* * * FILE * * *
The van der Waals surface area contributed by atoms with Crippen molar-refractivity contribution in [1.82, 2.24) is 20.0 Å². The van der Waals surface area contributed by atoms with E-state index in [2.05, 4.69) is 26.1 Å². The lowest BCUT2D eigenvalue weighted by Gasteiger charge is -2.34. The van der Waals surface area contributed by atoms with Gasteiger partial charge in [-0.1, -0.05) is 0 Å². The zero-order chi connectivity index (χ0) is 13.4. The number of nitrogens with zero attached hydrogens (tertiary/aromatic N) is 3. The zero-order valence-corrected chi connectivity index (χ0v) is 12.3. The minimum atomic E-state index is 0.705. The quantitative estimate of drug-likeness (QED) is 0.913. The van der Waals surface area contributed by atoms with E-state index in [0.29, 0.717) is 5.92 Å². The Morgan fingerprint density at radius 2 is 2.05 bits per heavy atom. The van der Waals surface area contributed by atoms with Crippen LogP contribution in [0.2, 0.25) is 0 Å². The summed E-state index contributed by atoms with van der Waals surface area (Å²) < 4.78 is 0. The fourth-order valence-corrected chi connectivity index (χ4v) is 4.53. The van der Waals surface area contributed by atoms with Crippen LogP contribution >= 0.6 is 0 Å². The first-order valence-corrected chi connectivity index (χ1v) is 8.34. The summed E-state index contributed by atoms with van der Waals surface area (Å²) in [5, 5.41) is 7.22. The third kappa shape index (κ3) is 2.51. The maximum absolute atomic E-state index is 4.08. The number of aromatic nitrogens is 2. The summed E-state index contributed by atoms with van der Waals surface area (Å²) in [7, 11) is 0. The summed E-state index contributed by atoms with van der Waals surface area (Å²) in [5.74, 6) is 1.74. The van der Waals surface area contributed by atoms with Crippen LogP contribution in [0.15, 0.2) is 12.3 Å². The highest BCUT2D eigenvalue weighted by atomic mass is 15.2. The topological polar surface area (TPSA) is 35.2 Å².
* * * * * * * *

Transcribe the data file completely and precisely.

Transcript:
The van der Waals surface area contributed by atoms with Crippen molar-refractivity contribution in [1.82, 2.24) is 20.0 Å². The van der Waals surface area contributed by atoms with E-state index in [2.05, 4.69) is 26.1 Å². The lowest BCUT2D eigenvalue weighted by Gasteiger charge is -2.34. The van der Waals surface area contributed by atoms with Gasteiger partial charge in [-0.1, -0.05) is 0 Å². The zero-order chi connectivity index (χ0) is 13.4. The number of nitrogens with zero attached hydrogens (tertiary/aromatic N) is 3. The zero-order valence-corrected chi connectivity index (χ0v) is 12.3. The minimum atomic E-state index is 0.705. The quantitative estimate of drug-likeness (QED) is 0.913. The van der Waals surface area contributed by atoms with E-state index in [0.29, 0.717) is 5.92 Å². The Morgan fingerprint density at radius 2 is 2.05 bits per heavy atom. The van der Waals surface area contributed by atoms with Crippen LogP contribution in [0.2, 0.25) is 0 Å². The summed E-state index contributed by atoms with van der Waals surface area (Å²) < 4.78 is 0. The fourth-order valence-corrected chi connectivity index (χ4v) is 4.53. The van der Waals surface area contributed by atoms with Crippen LogP contribution >= 0.6 is 0 Å². The first-order valence-corrected chi connectivity index (χ1v) is 8.34. The summed E-state index contributed by atoms with van der Waals surface area (Å²) in [5, 5.41) is 7.22. The third kappa shape index (κ3) is 2.51. The maximum absolute atomic E-state index is 4.08. The number of aromatic nitrogens is 2. The summed E-state index contributed by atoms with van der Waals surface area (Å²) in [7, 11) is 0. The summed E-state index contributed by atoms with van der Waals surface area (Å²) in [5.74, 6) is 1.74. The van der Waals surface area contributed by atoms with Crippen LogP contribution in [0.15, 0.2) is 12.3 Å². The highest BCUT2D eigenvalue weighted by atomic mass is 15.2. The topological polar surface area (TPSA) is 35.2 Å².